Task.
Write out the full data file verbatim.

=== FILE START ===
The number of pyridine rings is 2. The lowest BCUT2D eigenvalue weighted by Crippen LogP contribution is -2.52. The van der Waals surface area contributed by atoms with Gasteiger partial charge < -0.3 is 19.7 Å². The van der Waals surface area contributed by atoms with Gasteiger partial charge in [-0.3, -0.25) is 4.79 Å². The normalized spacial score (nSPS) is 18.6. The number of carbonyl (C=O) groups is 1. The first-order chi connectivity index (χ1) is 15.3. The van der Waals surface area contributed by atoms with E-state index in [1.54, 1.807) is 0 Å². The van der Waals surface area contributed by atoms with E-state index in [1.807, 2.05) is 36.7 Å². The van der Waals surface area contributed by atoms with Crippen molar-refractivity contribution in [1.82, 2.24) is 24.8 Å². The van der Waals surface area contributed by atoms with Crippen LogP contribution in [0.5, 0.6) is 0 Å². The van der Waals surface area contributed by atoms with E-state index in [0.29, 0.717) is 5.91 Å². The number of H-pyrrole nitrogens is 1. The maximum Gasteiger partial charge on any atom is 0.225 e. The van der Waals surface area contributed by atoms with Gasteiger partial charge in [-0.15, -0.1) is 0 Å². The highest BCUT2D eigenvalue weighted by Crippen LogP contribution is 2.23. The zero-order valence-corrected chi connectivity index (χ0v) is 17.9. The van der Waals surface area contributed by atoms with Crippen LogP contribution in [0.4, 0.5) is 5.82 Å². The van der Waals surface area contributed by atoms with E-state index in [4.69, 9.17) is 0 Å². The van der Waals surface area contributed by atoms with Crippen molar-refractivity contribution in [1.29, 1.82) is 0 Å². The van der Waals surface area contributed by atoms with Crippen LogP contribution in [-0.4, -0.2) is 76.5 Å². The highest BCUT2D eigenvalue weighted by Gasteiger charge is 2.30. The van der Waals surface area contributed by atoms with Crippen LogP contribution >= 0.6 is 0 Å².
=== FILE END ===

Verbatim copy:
The number of pyridine rings is 2. The lowest BCUT2D eigenvalue weighted by Crippen LogP contribution is -2.52. The van der Waals surface area contributed by atoms with Gasteiger partial charge < -0.3 is 19.7 Å². The van der Waals surface area contributed by atoms with Gasteiger partial charge in [-0.3, -0.25) is 4.79 Å². The normalized spacial score (nSPS) is 18.6. The number of carbonyl (C=O) groups is 1. The first-order chi connectivity index (χ1) is 15.3. The van der Waals surface area contributed by atoms with E-state index in [1.54, 1.807) is 0 Å². The van der Waals surface area contributed by atoms with E-state index in [1.807, 2.05) is 36.7 Å². The van der Waals surface area contributed by atoms with Crippen molar-refractivity contribution in [1.82, 2.24) is 24.8 Å². The van der Waals surface area contributed by atoms with Crippen LogP contribution in [0.5, 0.6) is 0 Å². The van der Waals surface area contributed by atoms with E-state index in [0.29, 0.717) is 5.91 Å². The number of H-pyrrole nitrogens is 1. The maximum Gasteiger partial charge on any atom is 0.225 e. The van der Waals surface area contributed by atoms with Gasteiger partial charge in [-0.15, -0.1) is 0 Å². The highest BCUT2D eigenvalue weighted by Crippen LogP contribution is 2.23. The zero-order valence-corrected chi connectivity index (χ0v) is 17.9. The van der Waals surface area contributed by atoms with Crippen LogP contribution in [0.4, 0.5) is 5.82 Å². The van der Waals surface area contributed by atoms with E-state index in [4.69, 9.17) is 0 Å². The van der Waals surface area contributed by atoms with Crippen molar-refractivity contribution in [1.29, 1.82) is 0 Å². The van der Waals surface area contributed by atoms with Crippen LogP contribution in [-0.4, -0.2) is 76.5 Å². The highest BCUT2D eigenvalue weighted by Gasteiger charge is 2.30. The van der Waals surface area contributed by atoms with Crippen LogP contribution >= 0.6 is 0 Å².